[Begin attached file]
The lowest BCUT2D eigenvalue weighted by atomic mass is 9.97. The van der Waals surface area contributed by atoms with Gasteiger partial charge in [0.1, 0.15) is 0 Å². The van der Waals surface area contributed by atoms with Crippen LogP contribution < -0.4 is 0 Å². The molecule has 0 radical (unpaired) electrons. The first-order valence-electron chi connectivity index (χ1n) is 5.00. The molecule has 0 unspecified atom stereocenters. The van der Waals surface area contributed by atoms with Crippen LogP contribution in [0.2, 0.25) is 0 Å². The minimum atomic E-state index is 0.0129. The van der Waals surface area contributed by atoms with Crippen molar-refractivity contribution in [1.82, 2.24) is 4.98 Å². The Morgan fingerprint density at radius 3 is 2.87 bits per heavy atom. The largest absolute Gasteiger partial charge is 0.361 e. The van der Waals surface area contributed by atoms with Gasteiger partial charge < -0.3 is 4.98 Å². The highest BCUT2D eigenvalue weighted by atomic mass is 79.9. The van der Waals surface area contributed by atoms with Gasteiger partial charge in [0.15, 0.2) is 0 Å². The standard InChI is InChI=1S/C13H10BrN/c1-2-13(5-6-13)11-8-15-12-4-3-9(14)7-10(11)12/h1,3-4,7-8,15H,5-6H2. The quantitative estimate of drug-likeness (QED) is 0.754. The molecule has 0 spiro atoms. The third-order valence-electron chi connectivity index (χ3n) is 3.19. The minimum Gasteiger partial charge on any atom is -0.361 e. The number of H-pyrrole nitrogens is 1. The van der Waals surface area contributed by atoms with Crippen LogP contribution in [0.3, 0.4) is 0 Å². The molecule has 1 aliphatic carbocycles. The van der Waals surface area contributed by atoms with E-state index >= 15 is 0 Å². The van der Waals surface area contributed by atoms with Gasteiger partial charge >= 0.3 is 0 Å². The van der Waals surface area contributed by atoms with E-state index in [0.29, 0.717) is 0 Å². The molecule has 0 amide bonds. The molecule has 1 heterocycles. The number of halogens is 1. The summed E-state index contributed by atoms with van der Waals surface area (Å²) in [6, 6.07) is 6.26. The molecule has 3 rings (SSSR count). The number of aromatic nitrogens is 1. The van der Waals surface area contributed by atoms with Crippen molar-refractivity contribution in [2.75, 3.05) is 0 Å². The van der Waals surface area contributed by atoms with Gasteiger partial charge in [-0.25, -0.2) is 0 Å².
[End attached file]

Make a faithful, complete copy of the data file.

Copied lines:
The lowest BCUT2D eigenvalue weighted by atomic mass is 9.97. The van der Waals surface area contributed by atoms with Gasteiger partial charge in [0.1, 0.15) is 0 Å². The van der Waals surface area contributed by atoms with Crippen LogP contribution < -0.4 is 0 Å². The molecule has 0 radical (unpaired) electrons. The first-order valence-electron chi connectivity index (χ1n) is 5.00. The molecule has 0 unspecified atom stereocenters. The van der Waals surface area contributed by atoms with Crippen LogP contribution in [0.2, 0.25) is 0 Å². The minimum atomic E-state index is 0.0129. The van der Waals surface area contributed by atoms with Crippen molar-refractivity contribution in [1.82, 2.24) is 4.98 Å². The Morgan fingerprint density at radius 3 is 2.87 bits per heavy atom. The largest absolute Gasteiger partial charge is 0.361 e. The van der Waals surface area contributed by atoms with Gasteiger partial charge < -0.3 is 4.98 Å². The highest BCUT2D eigenvalue weighted by atomic mass is 79.9. The van der Waals surface area contributed by atoms with Gasteiger partial charge in [0.15, 0.2) is 0 Å². The standard InChI is InChI=1S/C13H10BrN/c1-2-13(5-6-13)11-8-15-12-4-3-9(14)7-10(11)12/h1,3-4,7-8,15H,5-6H2. The quantitative estimate of drug-likeness (QED) is 0.754. The molecule has 0 spiro atoms. The third-order valence-electron chi connectivity index (χ3n) is 3.19. The minimum Gasteiger partial charge on any atom is -0.361 e. The number of H-pyrrole nitrogens is 1. The van der Waals surface area contributed by atoms with Crippen LogP contribution in [0.3, 0.4) is 0 Å². The molecule has 1 aliphatic carbocycles. The van der Waals surface area contributed by atoms with E-state index >= 15 is 0 Å². The van der Waals surface area contributed by atoms with Gasteiger partial charge >= 0.3 is 0 Å². The van der Waals surface area contributed by atoms with E-state index in [0.29, 0.717) is 0 Å². The molecule has 0 amide bonds. The molecule has 1 heterocycles. The number of halogens is 1. The summed E-state index contributed by atoms with van der Waals surface area (Å²) in [6, 6.07) is 6.26. The molecule has 3 rings (SSSR count). The number of aromatic nitrogens is 1. The van der Waals surface area contributed by atoms with Crippen molar-refractivity contribution in [2.75, 3.05) is 0 Å². The van der Waals surface area contributed by atoms with Gasteiger partial charge in [-0.25, -0.2) is 0 Å².